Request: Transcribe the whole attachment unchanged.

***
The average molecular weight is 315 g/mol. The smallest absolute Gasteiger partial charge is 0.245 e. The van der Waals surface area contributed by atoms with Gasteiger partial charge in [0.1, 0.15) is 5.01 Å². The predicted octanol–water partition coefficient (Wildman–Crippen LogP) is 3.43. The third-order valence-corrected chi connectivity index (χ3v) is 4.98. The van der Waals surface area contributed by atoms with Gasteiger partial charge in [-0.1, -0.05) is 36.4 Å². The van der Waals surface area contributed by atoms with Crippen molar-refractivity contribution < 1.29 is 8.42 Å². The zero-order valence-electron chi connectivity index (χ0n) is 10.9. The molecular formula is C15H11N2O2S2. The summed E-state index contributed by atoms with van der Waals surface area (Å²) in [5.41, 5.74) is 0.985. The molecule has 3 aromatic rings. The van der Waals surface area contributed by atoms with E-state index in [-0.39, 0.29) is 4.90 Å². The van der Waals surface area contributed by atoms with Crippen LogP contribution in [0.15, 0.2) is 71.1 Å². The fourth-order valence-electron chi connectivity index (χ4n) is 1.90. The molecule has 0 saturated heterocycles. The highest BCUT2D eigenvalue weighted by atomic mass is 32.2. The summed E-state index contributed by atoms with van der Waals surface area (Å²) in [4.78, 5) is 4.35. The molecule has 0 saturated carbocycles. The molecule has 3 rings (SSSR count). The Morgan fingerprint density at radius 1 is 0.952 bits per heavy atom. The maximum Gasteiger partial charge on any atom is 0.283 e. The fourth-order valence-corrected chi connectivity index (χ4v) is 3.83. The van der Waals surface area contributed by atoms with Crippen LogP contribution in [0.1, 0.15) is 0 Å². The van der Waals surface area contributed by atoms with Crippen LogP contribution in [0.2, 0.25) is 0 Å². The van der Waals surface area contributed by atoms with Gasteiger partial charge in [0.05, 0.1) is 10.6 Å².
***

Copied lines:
The average molecular weight is 315 g/mol. The smallest absolute Gasteiger partial charge is 0.245 e. The van der Waals surface area contributed by atoms with Gasteiger partial charge in [0.1, 0.15) is 5.01 Å². The predicted octanol–water partition coefficient (Wildman–Crippen LogP) is 3.43. The third-order valence-corrected chi connectivity index (χ3v) is 4.98. The van der Waals surface area contributed by atoms with Gasteiger partial charge in [-0.1, -0.05) is 36.4 Å². The van der Waals surface area contributed by atoms with Crippen molar-refractivity contribution < 1.29 is 8.42 Å². The zero-order valence-electron chi connectivity index (χ0n) is 10.9. The molecular formula is C15H11N2O2S2. The summed E-state index contributed by atoms with van der Waals surface area (Å²) in [5.41, 5.74) is 0.985. The molecule has 3 aromatic rings. The van der Waals surface area contributed by atoms with E-state index in [-0.39, 0.29) is 4.90 Å². The van der Waals surface area contributed by atoms with Crippen LogP contribution in [0.15, 0.2) is 71.1 Å². The fourth-order valence-electron chi connectivity index (χ4n) is 1.90. The molecule has 0 saturated heterocycles. The highest BCUT2D eigenvalue weighted by atomic mass is 32.2. The summed E-state index contributed by atoms with van der Waals surface area (Å²) in [4.78, 5) is 4.35. The molecule has 0 saturated carbocycles. The molecule has 3 rings (SSSR count). The Morgan fingerprint density at radius 1 is 0.952 bits per heavy atom. The maximum Gasteiger partial charge on any atom is 0.283 e. The fourth-order valence-corrected chi connectivity index (χ4v) is 3.83. The van der Waals surface area contributed by atoms with Crippen LogP contribution in [0.1, 0.15) is 0 Å². The van der Waals surface area contributed by atoms with Crippen LogP contribution in [0.2, 0.25) is 0 Å². The van der Waals surface area contributed by atoms with Gasteiger partial charge in [0.05, 0.1) is 10.6 Å².